It is hard for me to make a difference between disruption and progress. Of course, there is a positive connotation to the word progress; where disruption is supposed to be more neutral. Progress can mean better and disruptive can mean different. Disruption implies a challenge of the status quo, which is a neutral mission. However, we  live in tormented times and we are deeply critical of the systems we are living in. Thus the status quo, which is a mirror of the ‘past’, of backward times, has a negative connotation. By opposition, forward changes symbolize the future, improvement, progress… Thus, it is undeniable that in today’s language disruption implies a degree of improvement from a past situation.


Disruptive era: same process different results

So what is a disruptive era? I think it is often perceived as a transition period in which innovation (and more specifically technologies) will significantly alter (disrupt) the existing socio-economic order, to better reflect the positive values of society.

You can already see that there is a catch here by introducing the subjective notion of ‘positive values’.  In a conversation about disruption, even if people think they are talking about the same process , they have different horizons.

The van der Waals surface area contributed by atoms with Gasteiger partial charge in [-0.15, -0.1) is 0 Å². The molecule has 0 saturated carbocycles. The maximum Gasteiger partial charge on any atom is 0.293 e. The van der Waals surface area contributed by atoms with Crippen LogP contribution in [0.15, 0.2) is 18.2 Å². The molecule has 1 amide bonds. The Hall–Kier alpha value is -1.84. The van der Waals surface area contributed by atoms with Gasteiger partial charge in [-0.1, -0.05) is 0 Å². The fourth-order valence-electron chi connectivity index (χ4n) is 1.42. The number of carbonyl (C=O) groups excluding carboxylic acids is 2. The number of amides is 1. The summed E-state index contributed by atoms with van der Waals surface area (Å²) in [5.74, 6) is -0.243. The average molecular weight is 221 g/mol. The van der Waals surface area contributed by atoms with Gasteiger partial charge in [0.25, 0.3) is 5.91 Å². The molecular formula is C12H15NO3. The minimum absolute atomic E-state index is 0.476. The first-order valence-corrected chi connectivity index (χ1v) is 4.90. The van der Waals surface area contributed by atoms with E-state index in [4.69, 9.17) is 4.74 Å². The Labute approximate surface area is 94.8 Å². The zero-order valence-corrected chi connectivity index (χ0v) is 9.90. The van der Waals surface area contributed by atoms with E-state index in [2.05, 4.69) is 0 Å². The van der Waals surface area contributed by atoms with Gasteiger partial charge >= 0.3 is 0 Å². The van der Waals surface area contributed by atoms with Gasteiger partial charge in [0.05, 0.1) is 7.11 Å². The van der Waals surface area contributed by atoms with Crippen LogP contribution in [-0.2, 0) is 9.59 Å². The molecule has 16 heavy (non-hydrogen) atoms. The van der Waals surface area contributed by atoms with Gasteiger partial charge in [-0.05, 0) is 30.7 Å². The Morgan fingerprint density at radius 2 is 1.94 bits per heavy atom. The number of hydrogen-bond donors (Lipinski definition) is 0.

For some, disruption will simply mean access to better products to a large audience, eg: the introduction of cheap reliable solar panels and batteries. It is disruptive because people have access to cheaper power and do not rely on energy providers and dirty energy. Others envision a greater reorganization of social relations  with new  business models. the Philosophy between P2P networks is not neutral it  carries values like giving access to services to a larger population by lowering prices, taking down the big guys, have a greater freedom of choice.

In both these examples, disruption is a tool to change the existing relations  between different nodes of a network and their individual experiences. This every definition of ‘disruption’ implies a reorganization of social structures. And anyone talking about social structures is really talking about distribution of wealth (I realize I am making a big and pedantic leap here but I don’t have much space to explore that statement next post maybe!). Whether you are a company making a lot more money thanks to a disruptive technology, or an organisation leveraging technologies to provide better public services; wealth distribution is a critical issue. I think that in a way when we want a fairer society we are thinking wealth being distributed in a way which one considers fair.